By Sarah Blanchard The gun shop owners are busy with customers wanting gunsmith services and booking time on the rifle range. They don’t know there’s a troll in their midst. She’s the pudgy, silver-haired grandmother in Wrangler jeans, a buffalo-plaid sweatshirt, and well-worn leather barn boots, casually perusing a display of gun oils and cleaning … Continue reading Avoiding Failure
Meta, Cool, Setting
By Gregory Gonzalez Location is everything in the realm of craft writing. Put the main character on the top of a mountain, where they can swim through hidden lakes on its cratered mountain side and then talk to the wisest of sages amongst the tallest of pine trees, and they’re going to have a totally … Continue reading Meta, Cool, Setting
Hurricane Lolita: The Art of Sex In Fiction
By Emily McGowan In the summer of 1958, Hurricane Lolita made landfall in the USA. It was not an actual hurricane, but a best-selling novel—an erotic morality tale by Russian-American Vladimir Nabokov—and as critics took notice and controversy began to build, Lolita and its author were tossed into the perfect storm. “He writes highbrow pornography,” … Continue reading Hurricane Lolita: The Art of Sex In Fiction
A Writer’s Take on “Showing vs. Telling”
By Allie Dixon “Your nonfiction is too fictiony.” Sorry, what? This was the recurring feedback from my first ever MFA graduate workshop as an ex-fiction writer turned nonfiction. As annoying as it was, it forced me to explore what writers and readers alike have heard over and over and over – you’re not showing us, … Continue reading A Writer’s Take on “Showing vs. Telling”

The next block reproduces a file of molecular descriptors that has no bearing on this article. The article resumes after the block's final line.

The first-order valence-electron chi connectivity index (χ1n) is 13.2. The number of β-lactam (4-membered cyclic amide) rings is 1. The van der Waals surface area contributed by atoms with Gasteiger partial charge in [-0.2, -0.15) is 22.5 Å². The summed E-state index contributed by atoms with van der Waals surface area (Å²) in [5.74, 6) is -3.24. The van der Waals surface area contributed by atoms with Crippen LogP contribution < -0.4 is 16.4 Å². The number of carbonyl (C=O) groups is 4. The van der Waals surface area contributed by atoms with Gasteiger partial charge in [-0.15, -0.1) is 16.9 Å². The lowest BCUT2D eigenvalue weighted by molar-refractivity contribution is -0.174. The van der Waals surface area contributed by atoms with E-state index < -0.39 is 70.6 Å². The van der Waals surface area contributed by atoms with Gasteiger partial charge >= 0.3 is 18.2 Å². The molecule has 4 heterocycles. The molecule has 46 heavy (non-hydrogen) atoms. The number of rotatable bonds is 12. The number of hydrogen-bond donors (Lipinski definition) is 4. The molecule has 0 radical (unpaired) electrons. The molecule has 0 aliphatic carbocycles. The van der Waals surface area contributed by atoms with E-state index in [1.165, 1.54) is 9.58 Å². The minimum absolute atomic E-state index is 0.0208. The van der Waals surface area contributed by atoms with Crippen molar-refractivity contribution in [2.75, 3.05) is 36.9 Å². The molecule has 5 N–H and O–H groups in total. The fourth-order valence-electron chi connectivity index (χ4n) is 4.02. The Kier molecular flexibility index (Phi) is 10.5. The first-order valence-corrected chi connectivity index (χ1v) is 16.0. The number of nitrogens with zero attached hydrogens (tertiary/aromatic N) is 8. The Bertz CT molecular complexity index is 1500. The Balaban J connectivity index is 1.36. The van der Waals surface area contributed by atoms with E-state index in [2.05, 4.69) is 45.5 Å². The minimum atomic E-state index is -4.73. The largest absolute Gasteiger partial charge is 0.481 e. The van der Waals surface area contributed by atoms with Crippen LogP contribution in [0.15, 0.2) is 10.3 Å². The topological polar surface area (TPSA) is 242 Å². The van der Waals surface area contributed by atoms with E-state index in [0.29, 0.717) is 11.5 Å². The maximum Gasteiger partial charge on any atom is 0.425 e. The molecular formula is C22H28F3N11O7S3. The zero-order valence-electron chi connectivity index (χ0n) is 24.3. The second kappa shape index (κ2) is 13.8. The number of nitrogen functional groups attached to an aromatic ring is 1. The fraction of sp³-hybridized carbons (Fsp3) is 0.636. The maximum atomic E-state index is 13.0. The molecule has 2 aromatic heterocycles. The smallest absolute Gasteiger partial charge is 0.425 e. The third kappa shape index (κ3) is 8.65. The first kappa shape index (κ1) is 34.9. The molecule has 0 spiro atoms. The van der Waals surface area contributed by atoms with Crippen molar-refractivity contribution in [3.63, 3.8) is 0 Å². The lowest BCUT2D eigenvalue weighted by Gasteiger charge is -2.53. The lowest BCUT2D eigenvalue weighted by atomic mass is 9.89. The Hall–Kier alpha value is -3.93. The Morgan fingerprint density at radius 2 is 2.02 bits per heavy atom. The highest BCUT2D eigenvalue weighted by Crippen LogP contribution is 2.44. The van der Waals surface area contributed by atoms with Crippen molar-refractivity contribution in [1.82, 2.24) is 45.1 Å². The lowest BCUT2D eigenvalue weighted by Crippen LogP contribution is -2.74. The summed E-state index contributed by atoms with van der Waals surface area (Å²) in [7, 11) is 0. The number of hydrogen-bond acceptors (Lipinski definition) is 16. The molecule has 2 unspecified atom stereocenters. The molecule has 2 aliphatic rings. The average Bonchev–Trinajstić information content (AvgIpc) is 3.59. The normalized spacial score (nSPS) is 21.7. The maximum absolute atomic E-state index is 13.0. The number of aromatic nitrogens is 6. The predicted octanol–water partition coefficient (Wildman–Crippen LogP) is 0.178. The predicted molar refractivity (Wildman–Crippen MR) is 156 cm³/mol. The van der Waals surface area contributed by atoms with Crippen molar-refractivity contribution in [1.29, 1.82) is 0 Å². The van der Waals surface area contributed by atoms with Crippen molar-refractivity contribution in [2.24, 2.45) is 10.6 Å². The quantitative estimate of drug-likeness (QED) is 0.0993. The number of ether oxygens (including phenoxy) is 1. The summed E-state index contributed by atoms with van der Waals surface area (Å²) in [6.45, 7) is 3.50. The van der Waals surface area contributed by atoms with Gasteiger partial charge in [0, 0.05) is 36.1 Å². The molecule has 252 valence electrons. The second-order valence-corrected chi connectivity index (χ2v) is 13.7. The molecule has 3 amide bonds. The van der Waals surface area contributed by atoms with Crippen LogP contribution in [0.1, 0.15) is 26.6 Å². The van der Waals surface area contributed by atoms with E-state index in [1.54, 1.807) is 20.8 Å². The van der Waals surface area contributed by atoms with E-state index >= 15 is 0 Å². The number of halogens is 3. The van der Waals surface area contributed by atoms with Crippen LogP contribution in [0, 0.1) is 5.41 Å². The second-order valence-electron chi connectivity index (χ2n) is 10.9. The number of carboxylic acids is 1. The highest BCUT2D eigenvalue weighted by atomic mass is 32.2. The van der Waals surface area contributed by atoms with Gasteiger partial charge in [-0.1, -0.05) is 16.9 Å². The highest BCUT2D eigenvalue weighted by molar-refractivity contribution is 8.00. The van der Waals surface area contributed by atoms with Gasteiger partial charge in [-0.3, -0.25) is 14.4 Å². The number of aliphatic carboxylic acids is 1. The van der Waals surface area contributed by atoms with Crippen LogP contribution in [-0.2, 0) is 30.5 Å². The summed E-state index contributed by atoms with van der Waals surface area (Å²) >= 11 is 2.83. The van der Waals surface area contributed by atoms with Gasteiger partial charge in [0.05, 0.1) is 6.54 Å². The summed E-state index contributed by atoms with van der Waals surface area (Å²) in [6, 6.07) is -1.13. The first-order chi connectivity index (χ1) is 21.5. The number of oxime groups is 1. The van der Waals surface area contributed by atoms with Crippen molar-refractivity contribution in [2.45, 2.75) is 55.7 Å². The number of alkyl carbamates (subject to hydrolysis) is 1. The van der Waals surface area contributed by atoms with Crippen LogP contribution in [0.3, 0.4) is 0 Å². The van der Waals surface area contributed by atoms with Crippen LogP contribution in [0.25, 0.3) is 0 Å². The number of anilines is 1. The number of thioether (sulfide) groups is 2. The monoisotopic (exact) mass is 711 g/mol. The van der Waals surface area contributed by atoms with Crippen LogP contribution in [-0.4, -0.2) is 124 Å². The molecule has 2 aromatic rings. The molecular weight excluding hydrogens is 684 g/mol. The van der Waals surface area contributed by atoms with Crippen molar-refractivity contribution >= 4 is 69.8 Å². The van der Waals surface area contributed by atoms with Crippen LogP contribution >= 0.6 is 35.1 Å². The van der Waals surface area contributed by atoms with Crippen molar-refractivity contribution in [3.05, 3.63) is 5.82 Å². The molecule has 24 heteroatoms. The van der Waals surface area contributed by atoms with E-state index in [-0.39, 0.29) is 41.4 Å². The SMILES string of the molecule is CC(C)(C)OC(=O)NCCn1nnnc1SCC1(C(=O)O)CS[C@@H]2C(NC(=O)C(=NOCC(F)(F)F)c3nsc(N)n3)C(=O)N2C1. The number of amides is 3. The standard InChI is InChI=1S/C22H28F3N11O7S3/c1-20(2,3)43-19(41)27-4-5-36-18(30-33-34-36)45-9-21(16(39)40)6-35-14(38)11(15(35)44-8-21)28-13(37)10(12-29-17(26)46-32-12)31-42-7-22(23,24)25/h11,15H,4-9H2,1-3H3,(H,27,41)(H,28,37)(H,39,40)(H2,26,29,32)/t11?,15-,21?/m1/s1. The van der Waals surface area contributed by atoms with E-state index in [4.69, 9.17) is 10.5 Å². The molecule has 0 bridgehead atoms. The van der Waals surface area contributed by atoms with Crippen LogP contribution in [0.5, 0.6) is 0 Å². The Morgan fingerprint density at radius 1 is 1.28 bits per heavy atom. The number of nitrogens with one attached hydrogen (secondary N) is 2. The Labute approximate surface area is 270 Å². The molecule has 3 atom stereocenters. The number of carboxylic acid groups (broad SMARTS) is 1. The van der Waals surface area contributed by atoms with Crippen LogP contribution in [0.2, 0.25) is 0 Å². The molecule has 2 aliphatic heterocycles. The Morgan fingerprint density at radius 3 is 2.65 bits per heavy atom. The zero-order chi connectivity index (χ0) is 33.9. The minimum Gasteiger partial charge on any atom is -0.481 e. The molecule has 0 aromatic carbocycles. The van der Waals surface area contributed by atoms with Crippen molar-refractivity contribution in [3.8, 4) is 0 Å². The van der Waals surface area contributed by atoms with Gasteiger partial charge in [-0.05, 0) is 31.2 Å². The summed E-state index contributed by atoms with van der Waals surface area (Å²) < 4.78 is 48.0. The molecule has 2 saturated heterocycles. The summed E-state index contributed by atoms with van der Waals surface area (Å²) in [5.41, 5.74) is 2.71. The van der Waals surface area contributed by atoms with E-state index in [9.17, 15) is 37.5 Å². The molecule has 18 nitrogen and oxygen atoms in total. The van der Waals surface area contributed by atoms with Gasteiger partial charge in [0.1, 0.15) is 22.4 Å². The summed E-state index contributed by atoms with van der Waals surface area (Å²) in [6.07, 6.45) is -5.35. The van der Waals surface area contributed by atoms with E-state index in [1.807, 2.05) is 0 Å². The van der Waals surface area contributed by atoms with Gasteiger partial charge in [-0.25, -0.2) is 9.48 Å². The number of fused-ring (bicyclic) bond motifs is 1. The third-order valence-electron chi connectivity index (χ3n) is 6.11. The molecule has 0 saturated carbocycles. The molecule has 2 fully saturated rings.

Like a Good Neighbor. Spring Non-Fiction Honorable Mention.
I was sitting on my concrete walkway, pulling weeds from what you could have called a garden, intermittently looking over at Shelly's house—checking for signs of life.
Suspended by Nicole Jeffords. Spring Fiction Winner.
What power, what excitement, to sweep down Broadway in the sticky summer heat, the crowd parting for her, her long skirt billowing out like a sail.
Living through history. Spring poetry winner.
I want to escape my sober thoughts and become undone under foreign skies.
Particles, Spring Non-Fiction Winner.
His feet are large. His hair is hard.
Tegucigalpa. Winter Fiction Winner.
He’s a child, all of thirteen with an incipient moustache and the greasy face of adolescence. I concentrate on his deed, but I can’t threaten him. He spits at my window as I roll it up.
Living. Poetry Winner, Winter.
I want a girl who’s dying.